The show ended strongly with a few more Kevin Hart centric skits. While the skit he starred in opposite Leslie Jones revealing he has a son didn’t necessarily resonate with me, the writers and cast knocked it out of the park with the ‘Listening Party’ skit, featuring Hart debuting his new rap about his posse’s secrets. This was another classic SNL ensemble skit, featuring hilarious acting from the lead (Hart) and great support from the cast. I especially enjoyed the Weekend at Bernie’s reference towards the end, ‘cause you can never ever go wrong with a Weekend at Bernie’s reference after all. Even the most ludicrous themes, like the medieval skit where they had to evacuate their village but would break into song instead of moving were made much better with Hart’s stage presence and delivery. He really ended up salvaging the show this week.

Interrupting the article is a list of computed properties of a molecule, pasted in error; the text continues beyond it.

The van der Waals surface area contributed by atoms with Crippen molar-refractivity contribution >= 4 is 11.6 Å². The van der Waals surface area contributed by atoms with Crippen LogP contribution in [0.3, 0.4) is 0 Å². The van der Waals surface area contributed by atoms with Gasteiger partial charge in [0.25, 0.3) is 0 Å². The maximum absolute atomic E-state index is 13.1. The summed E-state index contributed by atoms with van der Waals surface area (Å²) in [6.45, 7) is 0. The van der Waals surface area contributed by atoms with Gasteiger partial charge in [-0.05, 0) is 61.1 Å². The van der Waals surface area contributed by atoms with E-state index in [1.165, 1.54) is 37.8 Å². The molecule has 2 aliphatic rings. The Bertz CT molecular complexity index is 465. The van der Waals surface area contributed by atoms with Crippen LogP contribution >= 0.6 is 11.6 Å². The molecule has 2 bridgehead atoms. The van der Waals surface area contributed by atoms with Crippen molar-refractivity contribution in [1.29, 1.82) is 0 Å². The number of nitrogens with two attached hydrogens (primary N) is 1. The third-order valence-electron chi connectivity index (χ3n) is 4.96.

So while I may have had some mixed reactions to different parts of the show, overall I was happy with the first episode of SNL of 2015. The good from the episode can outweigh the bad if I decide to be optimistic about it, which I think I will be. Kevin Hart was brilliant, and showed why the producers invited him back to host two seasons after he last was on. Next episode could prove to be intriguing as the host and musical guest will be Blake Shelton. I’m curious to see how funny Shelton will be as host, I really don’t what to expect from him as a host. I’m rooting for him though; he seems like a vibrant personality who could pull off a hosting gig like SNL. I’ll be tuning in regardless, and you can check back here next week for my thoughts on the next episode.